• Remove liquid from fridge when it has started to set around the edges. Add the vanilla and beat using electric or rotary beaters for 15 – 20 minutes until mixture has thickened, is frothy and the become much paler in colour.
  • Spoon into pretty glasses, dishes or one large bowl and cover.
  • Return to fridge and allow to set for at least 2 hours.
  • Serve with slices of blood orange and whipped cream if desired.

Serves 6 – 8

Blood Orange Quartet 1

16 comments… add one
  • Joanne T Ferguson August 7, 2015, 8:38 pm

    I love blood oranges Fiona and love their versatility! I loved the history behind your blog post today and of course your recipe! I wish I could come through the screen and try it now! Pinned and shared!

    • Fiona Ryan August 8, 2015, 8:59 am

      Thanks Joanne – it was fun to make and a trip down memory lane.

  • Sherry from sherryspickings August 7, 2015, 9:38 pm

    Now that’s spooky. I was literally talking about flummery yesterday. Yep made with evaporated milk and jelly crystals. Your version looks good.

    • Fiona Ryan August 8, 2015, 8:59 am

      It is spooky. Now I want to make the evap milk version but with only two of us, it takes quite a while to get through the flummery.

  • Glenda August 8, 2015, 2:14 am

    Everyone is blogging about flummery lately. Until recently I had never heard of it and now I just have to make one. 🙂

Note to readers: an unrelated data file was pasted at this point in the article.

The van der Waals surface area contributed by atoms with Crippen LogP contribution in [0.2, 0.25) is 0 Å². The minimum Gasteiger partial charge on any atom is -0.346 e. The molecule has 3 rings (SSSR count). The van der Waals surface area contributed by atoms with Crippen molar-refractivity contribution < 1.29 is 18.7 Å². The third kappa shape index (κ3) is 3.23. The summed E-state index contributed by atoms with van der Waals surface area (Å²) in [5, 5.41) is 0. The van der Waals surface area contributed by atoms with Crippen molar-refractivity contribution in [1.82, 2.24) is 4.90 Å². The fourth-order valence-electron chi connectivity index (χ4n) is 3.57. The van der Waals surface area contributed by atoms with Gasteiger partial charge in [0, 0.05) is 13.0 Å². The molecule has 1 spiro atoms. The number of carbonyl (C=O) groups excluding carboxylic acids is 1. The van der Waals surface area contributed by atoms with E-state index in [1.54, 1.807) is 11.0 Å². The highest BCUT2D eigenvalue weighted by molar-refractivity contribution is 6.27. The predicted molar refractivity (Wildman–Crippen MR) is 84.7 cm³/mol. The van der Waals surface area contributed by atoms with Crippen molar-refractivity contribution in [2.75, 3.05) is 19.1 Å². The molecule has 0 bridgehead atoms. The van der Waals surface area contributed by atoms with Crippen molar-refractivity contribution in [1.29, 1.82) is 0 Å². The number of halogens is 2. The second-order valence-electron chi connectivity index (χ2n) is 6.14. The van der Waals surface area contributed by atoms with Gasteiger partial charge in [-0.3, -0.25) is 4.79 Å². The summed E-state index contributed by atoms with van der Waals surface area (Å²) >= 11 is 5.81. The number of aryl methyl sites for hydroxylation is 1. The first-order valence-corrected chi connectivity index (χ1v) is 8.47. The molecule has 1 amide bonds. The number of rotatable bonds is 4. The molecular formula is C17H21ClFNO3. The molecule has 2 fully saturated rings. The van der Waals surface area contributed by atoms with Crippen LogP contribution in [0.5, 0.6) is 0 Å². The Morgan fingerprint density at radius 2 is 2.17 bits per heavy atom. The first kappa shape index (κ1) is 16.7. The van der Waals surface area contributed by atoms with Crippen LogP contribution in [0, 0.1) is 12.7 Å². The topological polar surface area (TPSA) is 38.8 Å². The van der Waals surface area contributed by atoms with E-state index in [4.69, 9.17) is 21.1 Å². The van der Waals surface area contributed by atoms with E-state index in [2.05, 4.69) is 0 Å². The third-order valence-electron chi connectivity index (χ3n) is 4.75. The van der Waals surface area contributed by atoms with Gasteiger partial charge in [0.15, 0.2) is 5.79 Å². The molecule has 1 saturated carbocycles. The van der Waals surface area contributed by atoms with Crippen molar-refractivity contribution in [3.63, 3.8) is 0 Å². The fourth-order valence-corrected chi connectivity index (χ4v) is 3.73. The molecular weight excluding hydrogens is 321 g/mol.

• pamela hayward August 8, 2015, 5:44 pm

    Flammable takes me back to my mother and my country upbringing. I remember it to be soft and sweet – delicious! I must ask my older sister how it was flavored Q maybe jelly crystals and evaporated. Love those oranges!

    • Fiona Ryan August 10, 2015, 4:40 pm

      I should have mentioned that I reduced the sugar as I wanted it to be tangy. We had the last of it last night on fruit salad – perfect!

  • THE HUNGRY MUM August 9, 2015, 12:13 am

    1623! Now there’s a recipe with a great pedigree! I love blood oranges, lucky you being sent some.

    • Fiona Ryan August 10, 2015, 4:40 pm

      Thanks Pamela. It’s amazing what you can find on Google!

  • Jan Rhoades August 9, 2015, 8:52 am

    Yum yum. I’m not sure you would eat flummery or junket or blancmange when you were young…but then mine would not have been nearly as glamorous as your marvellous creation. You’ll have to make some for me one day.

    • Fiona Ryan August 10, 2015, 4:41 pm

      Junket no but blancmange, yes. My baby book says I loved it!

  • Tandy | Lavender and Lime August 11, 2015, 5:10 pm

    I have never heard the term Flummery before. Thank you for sharing the history behind it 🙂

    • Fiona Ryan September 23, 2015, 5:56 pm

      Tandy – I can’t believe that! I thought you’d be all over it. I’m sure there is some exotic fruit in SA that you can adapt this recipe to : )

  • Liz Posmyk (Good Things) October 20, 2015, 2:17 pm

    I loved the narrative in the introduction, Fiona… not sure I’ve ever had flummery, but your recipe might inspire me to try it! Lovely to catch up at EDB xx

    • Fiona Ryan October 21, 2015, 10:24 am

      Thanks very much Liz. Yes, see you soon – surely before the next EDB!?